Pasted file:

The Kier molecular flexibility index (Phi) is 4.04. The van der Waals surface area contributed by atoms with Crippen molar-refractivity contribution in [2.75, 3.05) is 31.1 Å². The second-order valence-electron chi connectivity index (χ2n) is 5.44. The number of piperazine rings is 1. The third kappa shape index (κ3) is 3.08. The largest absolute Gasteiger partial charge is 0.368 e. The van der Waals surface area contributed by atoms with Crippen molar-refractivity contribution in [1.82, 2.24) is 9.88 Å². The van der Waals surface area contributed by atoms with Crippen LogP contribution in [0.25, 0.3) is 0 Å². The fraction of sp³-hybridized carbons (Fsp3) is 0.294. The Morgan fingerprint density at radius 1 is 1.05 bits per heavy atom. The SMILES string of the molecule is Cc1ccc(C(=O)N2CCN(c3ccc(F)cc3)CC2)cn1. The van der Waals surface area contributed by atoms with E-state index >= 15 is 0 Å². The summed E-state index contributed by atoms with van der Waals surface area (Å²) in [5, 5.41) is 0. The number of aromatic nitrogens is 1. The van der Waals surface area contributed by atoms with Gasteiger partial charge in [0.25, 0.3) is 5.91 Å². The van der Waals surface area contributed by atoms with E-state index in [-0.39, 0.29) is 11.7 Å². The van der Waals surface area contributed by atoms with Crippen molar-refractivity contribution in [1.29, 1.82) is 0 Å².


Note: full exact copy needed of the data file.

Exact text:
The Kier molecular flexibility index (Phi) is 4.04. The van der Waals surface area contributed by atoms with Crippen molar-refractivity contribution in [2.75, 3.05) is 31.1 Å². The second-order valence-electron chi connectivity index (χ2n) is 5.44. The number of piperazine rings is 1. The third kappa shape index (κ3) is 3.08. The largest absolute Gasteiger partial charge is 0.368 e. The van der Waals surface area contributed by atoms with Crippen molar-refractivity contribution in [1.82, 2.24) is 9.88 Å². The van der Waals surface area contributed by atoms with Crippen LogP contribution in [0.25, 0.3) is 0 Å². The fraction of sp³-hybridized carbons (Fsp3) is 0.294. The Morgan fingerprint density at radius 1 is 1.05 bits per heavy atom. The SMILES string of the molecule is Cc1ccc(C(=O)N2CCN(c3ccc(F)cc3)CC2)cn1. The van der Waals surface area contributed by atoms with E-state index >= 15 is 0 Å². The summed E-state index contributed by atoms with van der Waals surface area (Å²) in [5, 5.41) is 0. The number of aromatic nitrogens is 1. The van der Waals surface area contributed by atoms with Gasteiger partial charge in [0.25, 0.3) is 5.91 Å². The van der Waals surface area contributed by atoms with E-state index in [-0.39, 0.29) is 11.7 Å². The van der Waals surface area contributed by atoms with Crippen molar-refractivity contribution in [1.29, 1.82) is 0 Å².